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Please assume we have an equation which we want to obtain its roots. We can use

Roots[-16 x^2 (t - 2 z - 2 z y) + (t + 2 z + 
  2 z y) ((-4 + t - 2 z) (4 + t - 2 z) - 4 z^2 y^2) == 0, t]

in order to access its roots. We encounter to answers as

-(2/3) (-z + 
y z) + ((1 + I Sqrt[3]) (-48 - 48 x^2 - 16 z^2 - 16 y z^2 - 
  16 y^2 z^2))/(3 2^(
2/3) (1152 z - 576 x^2 z + 576 y z - 1152 x^2 y z - 128 z^3 - 
  192 y z^3 + 192 y^2 z^3 + 128 y^3 z^3 + Sqrt[
  4 (-48 - 48 x^2 - 16 z^2 - 16 y z^2 - 16 y^2 z^2)^3 + (1152 z - 
     576 x^2 z + 576 y z - 1152 x^2 y z - 128 z^3 - 192 y z^3 + 
     192 y^2 z^3 + 128 y^3 z^3)^2])^(1/3)) - (1/(
6 2^(1/3)))(1 - I Sqrt[3]) (1152 z - 576 x^2 z + 576 y z - 
1152 x^2 y z - 128 z^3 - 192 y z^3 + 192 y^2 z^3 + 128 y^3 z^3 + 
Sqrt[4 (-48 - 48 x^2 - 16 z^2 - 16 y z^2 - 
    16 y^2 z^2)^3 + (1152 z - 576 x^2 z + 576 y z - 
   1152 x^2 y z - 128 z^3 - 192 y z^3 + 192 y^2 z^3 + 
   128 y^3 z^3)^2])^(1/3)

in which there is a term as (1 + I Sqrt[3]) and (1 - I Sqrt[3]). But when we use

Plot[-16 x^2 (t - 2 z - 2 z y) + (t + 2 z + 
  2 z y) ((-4 + t - 2 z) (4 + t - 2 z) - 4 z^2 y^2) /. {x -> 1, 
  y -> 0.5, z -> 1}, {t, -10, 10}]

we see there are three roots.

enter image description here

It means the imaginary parts in roots are not important albeit {x -> 1, y -> 0.5, z -> 1}. In my case x, y and z are in [0,1]. For this reason we can we have three real roots.

With the condition which is governed on the coefficients (x, y and z) that must be in [0,1], how can we obtain the real configuration of the roots of the main equation? ( for example an equation as a root without an imaginary part)

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  • 1
    $\begingroup$ If you want roots extressed as radicals, that cannot be done. Check this link for further detail. If you are looking for conditions on {x,y,z} for which the real root count switches between 1 and 3, that's a whole different matter. You'd want to read up on discriminants, I think. $\endgroup$ – Daniel Lichtblau Aug 16 '16 at 14:32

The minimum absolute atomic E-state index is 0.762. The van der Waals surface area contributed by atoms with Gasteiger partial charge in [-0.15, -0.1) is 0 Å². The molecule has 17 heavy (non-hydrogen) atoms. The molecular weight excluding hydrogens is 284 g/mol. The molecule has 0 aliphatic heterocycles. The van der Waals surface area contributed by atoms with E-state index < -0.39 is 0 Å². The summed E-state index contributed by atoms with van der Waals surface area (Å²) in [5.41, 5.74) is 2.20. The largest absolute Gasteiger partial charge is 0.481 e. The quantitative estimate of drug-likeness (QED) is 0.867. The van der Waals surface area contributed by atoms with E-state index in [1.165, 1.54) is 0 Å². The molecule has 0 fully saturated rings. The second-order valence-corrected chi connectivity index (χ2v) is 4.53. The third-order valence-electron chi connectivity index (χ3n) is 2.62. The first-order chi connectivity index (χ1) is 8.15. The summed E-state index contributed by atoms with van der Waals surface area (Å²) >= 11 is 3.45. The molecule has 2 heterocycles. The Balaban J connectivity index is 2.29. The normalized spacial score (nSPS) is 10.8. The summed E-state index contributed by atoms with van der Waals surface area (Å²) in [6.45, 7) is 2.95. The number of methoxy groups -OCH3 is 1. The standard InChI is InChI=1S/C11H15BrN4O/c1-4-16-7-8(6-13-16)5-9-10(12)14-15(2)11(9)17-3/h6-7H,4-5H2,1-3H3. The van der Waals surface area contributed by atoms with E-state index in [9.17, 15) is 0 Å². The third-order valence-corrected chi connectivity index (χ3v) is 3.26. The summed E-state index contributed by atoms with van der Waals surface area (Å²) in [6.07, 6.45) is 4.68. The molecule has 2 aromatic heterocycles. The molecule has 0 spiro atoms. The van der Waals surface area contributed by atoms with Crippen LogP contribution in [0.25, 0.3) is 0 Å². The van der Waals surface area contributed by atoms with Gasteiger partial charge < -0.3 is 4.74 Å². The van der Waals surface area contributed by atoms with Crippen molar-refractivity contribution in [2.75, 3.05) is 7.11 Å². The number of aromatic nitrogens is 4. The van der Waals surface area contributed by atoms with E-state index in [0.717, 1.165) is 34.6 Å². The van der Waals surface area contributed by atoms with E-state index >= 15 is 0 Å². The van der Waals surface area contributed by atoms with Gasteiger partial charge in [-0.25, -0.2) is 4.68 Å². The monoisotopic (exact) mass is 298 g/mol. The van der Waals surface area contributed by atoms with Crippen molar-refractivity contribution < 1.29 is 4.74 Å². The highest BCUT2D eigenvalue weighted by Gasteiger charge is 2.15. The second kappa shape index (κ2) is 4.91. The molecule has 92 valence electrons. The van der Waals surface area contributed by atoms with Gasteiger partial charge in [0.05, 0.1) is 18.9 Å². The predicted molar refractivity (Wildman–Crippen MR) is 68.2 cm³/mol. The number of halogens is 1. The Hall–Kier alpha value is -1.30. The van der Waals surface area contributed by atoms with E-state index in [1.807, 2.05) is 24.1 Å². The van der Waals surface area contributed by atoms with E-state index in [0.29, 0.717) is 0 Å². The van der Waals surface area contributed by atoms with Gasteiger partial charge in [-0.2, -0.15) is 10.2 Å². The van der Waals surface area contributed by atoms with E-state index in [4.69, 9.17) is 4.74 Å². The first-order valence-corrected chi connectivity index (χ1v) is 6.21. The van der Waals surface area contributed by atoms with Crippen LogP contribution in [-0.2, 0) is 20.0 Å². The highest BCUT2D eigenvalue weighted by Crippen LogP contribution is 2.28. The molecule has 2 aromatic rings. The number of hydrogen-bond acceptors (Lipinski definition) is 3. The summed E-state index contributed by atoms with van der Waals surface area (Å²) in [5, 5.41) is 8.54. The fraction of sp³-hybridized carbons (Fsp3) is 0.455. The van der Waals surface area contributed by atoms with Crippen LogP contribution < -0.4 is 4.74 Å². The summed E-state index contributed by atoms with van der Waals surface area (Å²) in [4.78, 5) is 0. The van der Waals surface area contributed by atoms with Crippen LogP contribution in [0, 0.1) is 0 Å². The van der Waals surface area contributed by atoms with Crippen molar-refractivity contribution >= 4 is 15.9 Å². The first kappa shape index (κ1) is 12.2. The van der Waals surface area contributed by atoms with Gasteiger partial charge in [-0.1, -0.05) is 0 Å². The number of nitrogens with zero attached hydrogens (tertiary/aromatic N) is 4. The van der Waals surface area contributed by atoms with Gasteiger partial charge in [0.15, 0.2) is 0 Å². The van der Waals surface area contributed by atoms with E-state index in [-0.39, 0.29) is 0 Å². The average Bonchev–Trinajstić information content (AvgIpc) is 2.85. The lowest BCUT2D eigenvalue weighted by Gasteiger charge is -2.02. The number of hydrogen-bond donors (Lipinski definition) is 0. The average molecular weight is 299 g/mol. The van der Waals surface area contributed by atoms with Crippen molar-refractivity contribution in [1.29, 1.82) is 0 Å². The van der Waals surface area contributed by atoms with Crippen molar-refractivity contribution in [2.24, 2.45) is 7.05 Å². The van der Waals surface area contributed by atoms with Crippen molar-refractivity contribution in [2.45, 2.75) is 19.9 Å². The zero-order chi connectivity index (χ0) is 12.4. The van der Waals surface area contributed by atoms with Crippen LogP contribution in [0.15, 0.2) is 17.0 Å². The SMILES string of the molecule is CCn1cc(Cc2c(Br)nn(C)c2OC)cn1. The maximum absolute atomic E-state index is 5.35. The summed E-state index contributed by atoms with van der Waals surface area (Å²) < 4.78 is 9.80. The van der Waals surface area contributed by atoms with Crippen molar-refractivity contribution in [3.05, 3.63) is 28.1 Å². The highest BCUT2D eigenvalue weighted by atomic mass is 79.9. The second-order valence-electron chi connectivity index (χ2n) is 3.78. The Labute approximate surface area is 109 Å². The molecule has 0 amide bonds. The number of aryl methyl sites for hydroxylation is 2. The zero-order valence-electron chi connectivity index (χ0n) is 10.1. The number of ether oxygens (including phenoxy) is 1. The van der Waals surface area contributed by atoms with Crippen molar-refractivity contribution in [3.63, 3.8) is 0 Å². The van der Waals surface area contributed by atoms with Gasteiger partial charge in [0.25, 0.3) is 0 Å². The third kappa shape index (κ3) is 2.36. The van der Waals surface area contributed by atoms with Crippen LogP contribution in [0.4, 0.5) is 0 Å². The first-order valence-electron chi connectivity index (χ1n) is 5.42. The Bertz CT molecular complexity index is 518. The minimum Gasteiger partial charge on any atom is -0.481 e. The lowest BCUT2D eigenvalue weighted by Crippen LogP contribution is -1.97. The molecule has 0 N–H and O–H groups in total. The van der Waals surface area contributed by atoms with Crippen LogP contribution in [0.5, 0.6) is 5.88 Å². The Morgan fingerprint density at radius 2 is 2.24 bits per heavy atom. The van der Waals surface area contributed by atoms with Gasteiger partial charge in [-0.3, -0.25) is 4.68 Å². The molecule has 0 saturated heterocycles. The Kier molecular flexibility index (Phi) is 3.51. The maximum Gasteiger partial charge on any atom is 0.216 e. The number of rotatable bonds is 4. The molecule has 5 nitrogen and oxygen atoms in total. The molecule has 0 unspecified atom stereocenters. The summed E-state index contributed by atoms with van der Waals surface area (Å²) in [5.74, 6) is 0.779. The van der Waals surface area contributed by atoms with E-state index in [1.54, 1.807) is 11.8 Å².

• 1
    $\begingroup$ You can't generally express the roots of a depressed cubic via radicals without using complex numbers. That's mathematics, sorry. $\endgroup$ – John Doty Aug 16 '16 at 14:33
  • $\begingroup$ @ Daniel,No I don't want to find roots in a special interval. the coefficient of polynomial is in an intervals that roots are real and imaginary parts are eliminated. $\endgroup$ – Unbelievable Aug 16 '16 at 14:42
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Edited to provide general analytical answer.

With,

f = -16 x^2 (t - 2 z - 2 z y) + (t + 2 z + 2 z y) ((-4 + t - 2 z) (4 + t - 2 z)
    - 4 z^2 y^2);

the Discriminant of this cubic in t is

d = Discriminant[f, t] // Factor

(* 4096 (4 + 12 x^2 + 12 x^4 + 4 x^6 - 8 z^2 + 20 x^2 z^2 + x^4 z^2 - 8 y z^2 + 
   38 x^2 y z^2 - 8 x^4 y z^2 + y^2 z^2 + 20 x^2 y^2 z^2 - 8 x^4 y^2 z^2 + 4 z^4 + 
   8 y z^4 - 2 x^2 y z^4 + 2 y^2 z^4 + 2 x^2 y^2 z^4 - 2 y^3 z^4 + 8 x^2 y^3 z^4 + 
   4 x^2 y^4 z^4 + y^2 z^6 + 2 y^3 z^6 + y^4 z^6) *)

FindInstance suggests that d is non-negative everywhere,

FindInstance[d < 0, {x, y, z}, Reals]
(* {} *)

as does random sampling of points {x, y, z}. On this basis, it seems safe to conclude the roots of f, too lengthy to reproduce here,

rt = t /. Solve[f == 0, t]

are real, despite the fact that I appears in the rt[[2]] and rt[[3]], just as observed in the question. As a further test, Im[rt[[2]]] for several slices in, for instance, x.

Plot3D[Table[Im[rt[[2]]] // Chop, {x, -5, 5}], {y, -5, 5}, {z, -5, 5}, 
    PlotRange -> {-10^-8, 10^-8}]

is zero everywhere, again substantiating that all rt are real.

The general solution, based on 3.8.2 of Abramowitz and Stegun, is derived as follows.

a = CoefficientList[f, t]
(* {-32 z + 32 x^2 z - 32 y z + 32 x^2 y z + 8 z^3 + 8 y z^3 - 
    8 y^2 z^3 - 8 y^3 z^3, -16 - 16 x^2 - 4 z^2 - 8 y z^2 - 4 y^2 z^2, -2 z + 2 y z, 1} *)

q = Simplify[a[[2]]/3 - a[[3]]^2/9]
(* -(16/9) (3 + 3 x^2 + (1 + y + y^2) z^2) *)
r = Simplify[(a[[2]] a[[3]] - 3 a[[1]])/6 - a[[3]]^3/27]